I had been wanting to paint a portrait of an older man for quite some time, and when I mentioned this to Jiska at the beginning of summer vacation, she immediately called her father and asked if he would be willing to sit for a portrait. As luck would have it, he was, and a week later Jiska and I were in his apartment setting up our easels.
The reason I wanted to paint an older man was because I hoped the evidence of an older man’s character would be more distinct, and also perhaps that an absence of vanity would make it easier to for me to remain true to my impressions. Of course an artist always aims to be true to his impressions, but it’s not necessarily easy.
I must admit that I find some people more interesting than others, and Jiska’s father is a person I found interesting. Making a portrait is something like an exercise in getting to know someone. Sometimes when you paint people, they basically sit still and you are left primarily with a visual impression. This was different. David didn’t sit still for an instant. He was very animated, telling jokes and telling stories and talking with us about religion, politics, science and math. I indeed have the opportunity to get to know him a bit.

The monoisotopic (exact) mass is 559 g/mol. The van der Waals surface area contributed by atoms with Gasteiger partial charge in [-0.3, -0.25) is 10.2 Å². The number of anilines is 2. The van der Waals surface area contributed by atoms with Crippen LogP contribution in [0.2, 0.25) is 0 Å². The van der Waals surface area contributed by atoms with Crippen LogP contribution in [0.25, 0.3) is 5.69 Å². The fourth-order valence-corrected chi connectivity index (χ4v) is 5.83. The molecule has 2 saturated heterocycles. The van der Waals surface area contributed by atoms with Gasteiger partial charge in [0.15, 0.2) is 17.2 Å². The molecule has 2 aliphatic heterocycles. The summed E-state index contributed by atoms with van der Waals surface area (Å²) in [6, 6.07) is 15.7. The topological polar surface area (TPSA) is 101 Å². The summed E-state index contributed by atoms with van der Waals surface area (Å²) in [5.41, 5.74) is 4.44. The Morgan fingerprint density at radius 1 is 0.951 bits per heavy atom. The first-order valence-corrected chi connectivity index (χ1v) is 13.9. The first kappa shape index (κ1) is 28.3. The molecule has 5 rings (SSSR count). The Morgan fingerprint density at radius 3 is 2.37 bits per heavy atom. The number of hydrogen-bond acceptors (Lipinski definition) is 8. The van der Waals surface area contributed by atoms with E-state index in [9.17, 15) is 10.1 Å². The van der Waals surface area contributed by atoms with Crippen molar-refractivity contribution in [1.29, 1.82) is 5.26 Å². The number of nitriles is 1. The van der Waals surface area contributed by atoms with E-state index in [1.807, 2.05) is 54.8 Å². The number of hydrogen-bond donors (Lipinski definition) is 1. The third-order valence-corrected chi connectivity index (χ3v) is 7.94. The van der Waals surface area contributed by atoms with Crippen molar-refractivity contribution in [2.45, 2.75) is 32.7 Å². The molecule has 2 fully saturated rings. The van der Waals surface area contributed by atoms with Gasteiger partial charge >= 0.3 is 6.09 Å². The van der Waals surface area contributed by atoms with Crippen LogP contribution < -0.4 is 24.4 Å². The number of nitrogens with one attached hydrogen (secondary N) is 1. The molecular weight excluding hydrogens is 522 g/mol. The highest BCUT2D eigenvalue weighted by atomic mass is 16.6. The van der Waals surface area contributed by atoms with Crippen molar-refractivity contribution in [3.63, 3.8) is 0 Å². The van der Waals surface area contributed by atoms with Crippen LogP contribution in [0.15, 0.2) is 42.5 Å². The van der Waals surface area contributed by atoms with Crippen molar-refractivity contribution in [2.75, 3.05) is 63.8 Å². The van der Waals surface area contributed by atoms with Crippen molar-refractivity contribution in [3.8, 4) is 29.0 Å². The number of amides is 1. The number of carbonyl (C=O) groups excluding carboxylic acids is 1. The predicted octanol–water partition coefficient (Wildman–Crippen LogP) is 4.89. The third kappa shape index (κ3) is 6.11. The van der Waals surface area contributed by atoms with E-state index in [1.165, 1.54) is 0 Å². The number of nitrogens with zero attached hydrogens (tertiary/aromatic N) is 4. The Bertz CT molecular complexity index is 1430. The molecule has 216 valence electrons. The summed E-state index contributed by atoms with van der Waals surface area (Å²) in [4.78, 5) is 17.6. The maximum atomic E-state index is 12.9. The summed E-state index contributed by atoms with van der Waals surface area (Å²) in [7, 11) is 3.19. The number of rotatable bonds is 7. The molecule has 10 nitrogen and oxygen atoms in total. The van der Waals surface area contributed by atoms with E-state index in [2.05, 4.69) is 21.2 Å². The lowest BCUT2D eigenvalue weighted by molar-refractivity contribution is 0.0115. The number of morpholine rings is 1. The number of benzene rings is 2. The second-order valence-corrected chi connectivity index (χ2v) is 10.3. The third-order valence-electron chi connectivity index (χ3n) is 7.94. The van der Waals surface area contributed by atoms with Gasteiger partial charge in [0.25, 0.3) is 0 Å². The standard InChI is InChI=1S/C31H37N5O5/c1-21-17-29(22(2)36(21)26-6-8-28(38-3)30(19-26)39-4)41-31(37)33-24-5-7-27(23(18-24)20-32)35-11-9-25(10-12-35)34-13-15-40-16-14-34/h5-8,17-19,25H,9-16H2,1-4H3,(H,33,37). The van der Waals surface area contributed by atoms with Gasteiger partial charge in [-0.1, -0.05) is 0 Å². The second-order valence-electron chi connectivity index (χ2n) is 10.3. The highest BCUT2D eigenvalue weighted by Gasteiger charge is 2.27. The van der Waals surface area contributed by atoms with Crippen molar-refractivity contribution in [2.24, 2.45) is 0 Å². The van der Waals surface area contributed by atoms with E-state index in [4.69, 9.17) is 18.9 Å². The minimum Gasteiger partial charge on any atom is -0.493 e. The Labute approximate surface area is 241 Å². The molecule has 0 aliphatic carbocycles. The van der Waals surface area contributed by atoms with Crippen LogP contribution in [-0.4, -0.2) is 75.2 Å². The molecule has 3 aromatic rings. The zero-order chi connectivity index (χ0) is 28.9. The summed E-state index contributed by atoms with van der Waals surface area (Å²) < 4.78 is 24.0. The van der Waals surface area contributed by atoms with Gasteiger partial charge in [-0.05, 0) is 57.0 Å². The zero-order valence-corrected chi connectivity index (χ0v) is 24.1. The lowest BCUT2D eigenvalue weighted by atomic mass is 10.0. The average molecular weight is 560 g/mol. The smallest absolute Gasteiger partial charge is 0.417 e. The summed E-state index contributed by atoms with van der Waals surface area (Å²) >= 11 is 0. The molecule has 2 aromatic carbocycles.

Usually, one does not go into such detail, but I was still exploring so it didn’t matter, and I wiped it off when I started painting the next day.Here is the painting as it progressed:
As the three days went by, it felt as if the image was getting gradually closer to what I thought David was like – thoughtful, wise, witty. I can’t help wondering how the portrait would have changed if I had had the opportunity to continue getting to know him. He said several times that he felt honored that we had come to paint him – I’m not sure why, but it certainly felt like a privilege to me. Here he is in a photograph, standing next to the paintings we made.
A few weeks later, I worked some more on the paintings, adding a background of bookshelves.